Publication: Monitor Volume: 7 Issue: 77

There are at least four obvious flaws with President Vladimir Voronin’s circular argument regarding Russian troops in Moldova. First, the Transdniester forces–with which Moscow scares Chisinau–are Moscow’s own creation, armed and staffed by the Russian Federation’s military. And Moscow insists that Transdniester’s forces be authorized as part of a Russian-brokered settlement of the conflict. Second, Russia officially maintains that it cannot remove the arsenals because Transdniester’s leadership does not permit the removal. That, however, is a recipe for keeping the troops in place indefinitely to “guard” the immense stockpiles, the withdrawal or scrapping of which could take as many years as Moscow and Tiraspol–jointly or separately–decide. Third, Moscow clearly plays on the fear it instilled into Chisinau when Russia’s 14th Army, “yielding to the people of Transdniester,” opened the gates to the arsenals in Tiraspol. That carefully choreographed spectacle could any time be reenacted if only for a fraction of the military stockpiles. Meanwhile, Moscow and Tiraspol reject any international inspection or evaluation of those stockpiles. And, fourth, while ignoring Moldova’s sovereignty in Transdniester in every possible way, the Kremlin turns to Moldova’s legal government for one thing only: the stamp of approval on Russia’s military presence there. In sum, those are blackmail tactics which aim to keep the Russian forces in place indefinitely. The OSCE sees through the bluff, but has yet to call it.

Voronin also called for the removal of Russian “peacekeeping” units from the separation zone, specifically from the bridgeheads on the two banks of the Dniester. He described those units as unnecessary since the risk of renewed hostilities has disappeared. Those Russian units amount to two battalions which rotate for “peacekeeping” duty. The 2,500-strong Russian troop contingent as such does not have any “peacekeeping” or other legal cover. Russia would like the OSCE to bestow a legal cover on that contingent troops as “guarantors” of the eventual settlement, of which Moscow wants to be the main broker and ultimate arbiter. It can only succeed if the OSCE goes along with that basic concept.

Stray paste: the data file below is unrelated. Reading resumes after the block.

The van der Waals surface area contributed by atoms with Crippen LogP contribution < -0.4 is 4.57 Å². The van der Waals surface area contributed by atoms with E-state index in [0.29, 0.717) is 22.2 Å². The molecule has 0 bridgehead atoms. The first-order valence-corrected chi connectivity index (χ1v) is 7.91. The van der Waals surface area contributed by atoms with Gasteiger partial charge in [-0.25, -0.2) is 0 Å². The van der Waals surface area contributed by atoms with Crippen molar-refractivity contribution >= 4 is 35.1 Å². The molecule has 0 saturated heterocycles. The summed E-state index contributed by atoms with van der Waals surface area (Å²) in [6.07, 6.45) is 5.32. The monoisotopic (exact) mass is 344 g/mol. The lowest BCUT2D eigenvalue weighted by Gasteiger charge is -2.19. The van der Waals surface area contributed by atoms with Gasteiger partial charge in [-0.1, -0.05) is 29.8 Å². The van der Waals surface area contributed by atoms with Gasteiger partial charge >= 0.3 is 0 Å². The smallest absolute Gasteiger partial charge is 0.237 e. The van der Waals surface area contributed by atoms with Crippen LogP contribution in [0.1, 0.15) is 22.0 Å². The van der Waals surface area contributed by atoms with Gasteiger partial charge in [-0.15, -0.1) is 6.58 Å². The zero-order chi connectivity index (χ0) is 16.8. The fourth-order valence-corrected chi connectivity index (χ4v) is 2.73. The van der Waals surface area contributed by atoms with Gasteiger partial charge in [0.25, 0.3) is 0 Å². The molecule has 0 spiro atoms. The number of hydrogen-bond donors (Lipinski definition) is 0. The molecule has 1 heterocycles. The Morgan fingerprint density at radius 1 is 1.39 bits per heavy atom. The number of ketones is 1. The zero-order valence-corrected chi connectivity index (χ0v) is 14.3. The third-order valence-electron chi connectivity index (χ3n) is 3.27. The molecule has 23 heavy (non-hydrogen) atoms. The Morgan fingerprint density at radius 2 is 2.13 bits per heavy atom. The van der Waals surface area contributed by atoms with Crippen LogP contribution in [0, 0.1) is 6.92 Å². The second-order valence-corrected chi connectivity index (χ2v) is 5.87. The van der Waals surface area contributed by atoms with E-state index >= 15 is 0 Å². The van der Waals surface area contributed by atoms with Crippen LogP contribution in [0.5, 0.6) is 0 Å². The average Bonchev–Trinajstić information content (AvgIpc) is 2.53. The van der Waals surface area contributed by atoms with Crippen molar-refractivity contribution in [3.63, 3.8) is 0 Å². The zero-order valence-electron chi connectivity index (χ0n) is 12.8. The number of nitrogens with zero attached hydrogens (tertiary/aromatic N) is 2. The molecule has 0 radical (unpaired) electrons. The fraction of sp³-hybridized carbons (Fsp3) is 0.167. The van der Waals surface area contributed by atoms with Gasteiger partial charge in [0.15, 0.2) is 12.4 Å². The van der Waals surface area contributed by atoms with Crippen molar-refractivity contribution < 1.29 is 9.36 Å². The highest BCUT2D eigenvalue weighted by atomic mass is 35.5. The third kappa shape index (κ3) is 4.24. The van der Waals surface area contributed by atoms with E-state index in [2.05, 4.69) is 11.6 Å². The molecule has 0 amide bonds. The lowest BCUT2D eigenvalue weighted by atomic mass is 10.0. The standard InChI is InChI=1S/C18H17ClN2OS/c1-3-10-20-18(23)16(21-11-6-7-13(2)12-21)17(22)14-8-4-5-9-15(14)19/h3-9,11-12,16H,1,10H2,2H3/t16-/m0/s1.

Putin’s and Primakov’s discussions with Voronin did not cover the troop withdrawal issue at all, and covered only briefly and in general terms the issue of Transdniester’s political status. It is a measure of the new Moldovan leadership’s naivete that Voronin abjured the “internationalization” of negotiations on the Transdniester problem. He insisted before and during his Moscow visit that “everything can be settled locally.” In their public remarks during the visit, Russia’s leaders and Voronin practically ignored the OSCE’s–not to mention Ukraine’s–official roles as mediators.

Yet at the same time Voronin declared that he places high hopes on Yevgeny Primakov’s mediation. Primakov is Putin’s appointee as chairman of Russia’s state commission on Transdniester settlement, and flew on April 18 to Moldova for detailed discussions on the Transdniester status issue in Chisinau and Tiraspol. At the moment, the Kremlin senses a good opportunity for a quick settlement with a new and cooperative communist regime in Chisinau.